While we encourage them to take this moment seriously, they should also remember to maintain a sense of perspective about it. Our wellbeing team are always available to help with this (and with other forms of support) if they are finding the anxiety associated with the process overwhelming.
To celebrate their return to school, and to aid our Year 9 & 10 students in continuing to maintain an appropriate balance between their studies and their wellbeing, the Wellbeing team has recently run Wellbeing Days for each year level which included some physical activities and games, and some opportunities to spend time with their peers in a social setting. The groups for these days were specifically designed to help our students to re-establish relationships with students they may not have been in regular contact with during the remote learning period, thus helping them to achieve a great level of cohesion across the year level as a whole. It was also an opportunity to re-assert Nossal's ongoing commitment to the motto mens sana in corpore sano (a healthy mind in a healthy body). There is ample research to support the fact that our students need to look after their general wellbeing if they want their brains to be operating at their best. As we have recently reminded our students, time committed to developing the skills of self-care is never "wasted" - it is essential if they genuinely want to leave Nossal with ALL the skills they'll need to be successful in life.
At the time of writing, the Year 9 day was in the past, while the Year 10 day was yet to come. Feedback from the students of Year 9 - who have had a particularly extended period off campus this year - was strongly positive, and I trust that our Year 10 students will gain similar benefit from their experiences.
Closer to Normal
Since the return of all of our students to on-campus learning, we have seen the reinstatement of some activities which were postponed from earlier in the year. Our Year 10 students received immunisations, which was of course important if not particularly fun, and about half of the Year 10 cohort was able to walk up to Casey Tech and undertake a three day Enterprise workshop (which looked both fun and practical to those of us observing the program). Some of our Year 9 students have also been undertaking training (under the tutelage of their Year 10 peers) in how to be effective mentors to the students who will be joining us as new Year 9s next year. Without pre-empting either the Premier or the DET, we are beginning to be cautiously optimistic about being able to hold an informal celebration with our departing Year 12 students on December 4th that is closer to our usual rituals than we had previously expected, and we are in the process of finding a way to celebrate the end of the year with our other year levels that works within the current health and safety constraints but still honours the work they have done this year.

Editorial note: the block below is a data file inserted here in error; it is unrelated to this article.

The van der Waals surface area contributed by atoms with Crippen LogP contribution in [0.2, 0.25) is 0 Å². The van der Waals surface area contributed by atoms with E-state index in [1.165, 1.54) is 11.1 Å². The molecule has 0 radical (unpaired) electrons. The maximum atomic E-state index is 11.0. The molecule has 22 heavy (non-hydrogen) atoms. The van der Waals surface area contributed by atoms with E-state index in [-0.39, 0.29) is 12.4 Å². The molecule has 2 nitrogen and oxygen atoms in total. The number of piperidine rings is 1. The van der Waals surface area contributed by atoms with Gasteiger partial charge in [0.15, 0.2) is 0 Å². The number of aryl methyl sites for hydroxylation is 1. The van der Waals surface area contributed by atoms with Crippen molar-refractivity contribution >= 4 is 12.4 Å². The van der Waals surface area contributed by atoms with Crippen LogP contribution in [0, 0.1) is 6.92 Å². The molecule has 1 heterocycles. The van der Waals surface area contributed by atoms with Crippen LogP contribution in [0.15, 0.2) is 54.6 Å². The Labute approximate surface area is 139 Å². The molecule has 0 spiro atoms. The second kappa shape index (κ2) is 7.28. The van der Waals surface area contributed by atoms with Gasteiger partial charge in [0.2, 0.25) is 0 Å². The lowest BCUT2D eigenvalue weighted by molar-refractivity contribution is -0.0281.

We are also starting to plan for 2021. As for everyone, this obviously represents something of a challenge, but one which we are happy to embrace. A delayed Valedictory Celebration is being organised for the Class of 2020, set to take place early next year, and we will soon be asking our current Year 9 & 10 students to nominate some preferences relating to the activities of Camps & Pathways Week 2021 (currently planned for the week beginning Monday 15th March). We have booked a camp for the Class of 2023 (the current Year 9 students) for early next year, to make up for the Year 9 camp which we had to cancel in Term 1, and we are continuing to reflect on (and modify) all of our programs for next year with an eye to filling some of the gaps which this year's disrupted program left behind it. While we cannot recreate everything that had to be cancelled or scaled back in 2020, our approach in 2021 will continue to place the needs of our students in the centre. I think I speak for all the staff when I say that we all look forward to being able to take part in a 2021 which (even if there are some constraints still in place) still gives our students to develop their relationships and skills in meaningful ways and in contexts that make this learning a joyful experience.